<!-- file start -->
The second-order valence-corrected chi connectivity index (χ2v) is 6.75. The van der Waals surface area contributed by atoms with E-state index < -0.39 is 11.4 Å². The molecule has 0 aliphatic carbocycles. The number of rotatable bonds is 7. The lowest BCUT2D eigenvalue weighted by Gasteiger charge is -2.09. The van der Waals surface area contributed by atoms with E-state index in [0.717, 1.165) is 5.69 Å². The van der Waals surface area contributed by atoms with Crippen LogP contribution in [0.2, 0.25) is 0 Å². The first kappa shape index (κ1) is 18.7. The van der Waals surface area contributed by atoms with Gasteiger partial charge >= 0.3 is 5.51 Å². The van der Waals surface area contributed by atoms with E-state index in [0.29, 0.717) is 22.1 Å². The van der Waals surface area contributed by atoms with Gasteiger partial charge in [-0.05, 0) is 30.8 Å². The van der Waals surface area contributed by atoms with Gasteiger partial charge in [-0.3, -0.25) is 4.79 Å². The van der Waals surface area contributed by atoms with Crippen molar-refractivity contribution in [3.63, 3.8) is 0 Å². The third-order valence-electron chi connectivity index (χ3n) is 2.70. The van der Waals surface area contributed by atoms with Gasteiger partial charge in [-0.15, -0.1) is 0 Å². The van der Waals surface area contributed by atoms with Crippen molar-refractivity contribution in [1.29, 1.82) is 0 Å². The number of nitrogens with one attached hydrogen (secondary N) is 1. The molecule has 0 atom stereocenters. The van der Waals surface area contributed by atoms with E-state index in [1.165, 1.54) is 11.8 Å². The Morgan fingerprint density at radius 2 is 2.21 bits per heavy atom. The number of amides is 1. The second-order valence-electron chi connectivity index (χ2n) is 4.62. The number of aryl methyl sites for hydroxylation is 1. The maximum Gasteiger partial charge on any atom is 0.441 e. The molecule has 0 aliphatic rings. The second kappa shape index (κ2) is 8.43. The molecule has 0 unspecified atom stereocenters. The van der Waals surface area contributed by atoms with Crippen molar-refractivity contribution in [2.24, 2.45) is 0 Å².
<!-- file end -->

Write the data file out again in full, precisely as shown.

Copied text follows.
The second-order valence-corrected chi connectivity index (χ2v) is 6.75. The van der Waals surface area contributed by atoms with E-state index < -0.39 is 11.4 Å². The molecule has 0 aliphatic carbocycles. The number of rotatable bonds is 7. The lowest BCUT2D eigenvalue weighted by Gasteiger charge is -2.09. The van der Waals surface area contributed by atoms with E-state index in [0.717, 1.165) is 5.69 Å². The van der Waals surface area contributed by atoms with Crippen LogP contribution in [0.2, 0.25) is 0 Å². The first kappa shape index (κ1) is 18.7. The van der Waals surface area contributed by atoms with Gasteiger partial charge >= 0.3 is 5.51 Å². The van der Waals surface area contributed by atoms with E-state index in [0.29, 0.717) is 22.1 Å². The van der Waals surface area contributed by atoms with Gasteiger partial charge in [-0.05, 0) is 30.8 Å². The van der Waals surface area contributed by atoms with Gasteiger partial charge in [-0.3, -0.25) is 4.79 Å². The van der Waals surface area contributed by atoms with Crippen molar-refractivity contribution in [3.63, 3.8) is 0 Å². The third-order valence-electron chi connectivity index (χ3n) is 2.70. The van der Waals surface area contributed by atoms with Gasteiger partial charge in [-0.15, -0.1) is 0 Å². The van der Waals surface area contributed by atoms with Crippen molar-refractivity contribution in [1.29, 1.82) is 0 Å². The number of nitrogens with one attached hydrogen (secondary N) is 1. The molecule has 0 atom stereocenters. The van der Waals surface area contributed by atoms with E-state index in [1.165, 1.54) is 11.8 Å². The Morgan fingerprint density at radius 2 is 2.21 bits per heavy atom. The number of amides is 1. The second-order valence-electron chi connectivity index (χ2n) is 4.62. The number of aryl methyl sites for hydroxylation is 1. The maximum Gasteiger partial charge on any atom is 0.441 e. The molecule has 0 aliphatic rings. The second kappa shape index (κ2) is 8.43. The molecule has 0 unspecified atom stereocenters. The van der Waals surface area contributed by atoms with Crippen molar-refractivity contribution in [2.24, 2.45) is 0 Å².